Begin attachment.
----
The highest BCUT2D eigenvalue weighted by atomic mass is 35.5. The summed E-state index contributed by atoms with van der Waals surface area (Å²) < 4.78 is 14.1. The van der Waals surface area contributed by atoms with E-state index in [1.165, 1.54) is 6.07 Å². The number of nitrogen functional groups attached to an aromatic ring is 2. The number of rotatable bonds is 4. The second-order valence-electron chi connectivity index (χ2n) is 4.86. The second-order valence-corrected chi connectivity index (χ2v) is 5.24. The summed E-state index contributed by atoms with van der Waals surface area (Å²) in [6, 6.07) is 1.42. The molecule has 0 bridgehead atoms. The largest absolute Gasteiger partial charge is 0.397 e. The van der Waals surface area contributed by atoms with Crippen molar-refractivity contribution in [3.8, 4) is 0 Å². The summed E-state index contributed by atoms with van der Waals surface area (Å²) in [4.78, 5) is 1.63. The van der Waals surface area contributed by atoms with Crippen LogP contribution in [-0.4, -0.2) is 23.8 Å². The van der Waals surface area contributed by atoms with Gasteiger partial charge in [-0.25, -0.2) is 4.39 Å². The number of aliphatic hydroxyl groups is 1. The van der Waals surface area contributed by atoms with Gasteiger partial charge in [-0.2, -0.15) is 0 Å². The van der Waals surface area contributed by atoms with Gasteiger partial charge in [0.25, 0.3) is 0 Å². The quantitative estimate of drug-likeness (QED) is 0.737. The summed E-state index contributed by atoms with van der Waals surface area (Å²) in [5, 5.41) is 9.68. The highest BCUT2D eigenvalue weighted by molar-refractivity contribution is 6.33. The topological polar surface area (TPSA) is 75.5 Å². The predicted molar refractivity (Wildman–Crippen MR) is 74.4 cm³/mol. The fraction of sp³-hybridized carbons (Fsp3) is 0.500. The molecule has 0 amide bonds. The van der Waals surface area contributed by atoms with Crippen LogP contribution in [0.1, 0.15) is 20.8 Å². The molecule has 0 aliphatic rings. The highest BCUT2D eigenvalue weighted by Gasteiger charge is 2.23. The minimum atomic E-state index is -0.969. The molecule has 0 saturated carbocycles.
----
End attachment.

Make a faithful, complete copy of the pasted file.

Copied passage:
The highest BCUT2D eigenvalue weighted by atomic mass is 35.5. The summed E-state index contributed by atoms with van der Waals surface area (Å²) < 4.78 is 14.1. The van der Waals surface area contributed by atoms with E-state index in [1.165, 1.54) is 6.07 Å². The number of nitrogen functional groups attached to an aromatic ring is 2. The number of rotatable bonds is 4. The second-order valence-electron chi connectivity index (χ2n) is 4.86. The second-order valence-corrected chi connectivity index (χ2v) is 5.24. The summed E-state index contributed by atoms with van der Waals surface area (Å²) in [6, 6.07) is 1.42. The molecule has 0 bridgehead atoms. The largest absolute Gasteiger partial charge is 0.397 e. The van der Waals surface area contributed by atoms with Crippen molar-refractivity contribution in [3.8, 4) is 0 Å². The summed E-state index contributed by atoms with van der Waals surface area (Å²) in [4.78, 5) is 1.63. The van der Waals surface area contributed by atoms with Crippen LogP contribution in [-0.4, -0.2) is 23.8 Å². The van der Waals surface area contributed by atoms with Gasteiger partial charge in [-0.25, -0.2) is 4.39 Å². The number of aliphatic hydroxyl groups is 1. The van der Waals surface area contributed by atoms with Gasteiger partial charge in [-0.2, -0.15) is 0 Å². The van der Waals surface area contributed by atoms with Gasteiger partial charge in [0.25, 0.3) is 0 Å². The quantitative estimate of drug-likeness (QED) is 0.737. The summed E-state index contributed by atoms with van der Waals surface area (Å²) in [5, 5.41) is 9.68. The highest BCUT2D eigenvalue weighted by molar-refractivity contribution is 6.33. The topological polar surface area (TPSA) is 75.5 Å². The predicted molar refractivity (Wildman–Crippen MR) is 74.4 cm³/mol. The fraction of sp³-hybridized carbons (Fsp3) is 0.500. The molecule has 0 amide bonds. The van der Waals surface area contributed by atoms with Crippen LogP contribution in [0.1, 0.15) is 20.8 Å². The molecule has 0 aliphatic rings. The highest BCUT2D eigenvalue weighted by Gasteiger charge is 2.23. The minimum atomic E-state index is -0.969. The molecule has 0 saturated carbocycles.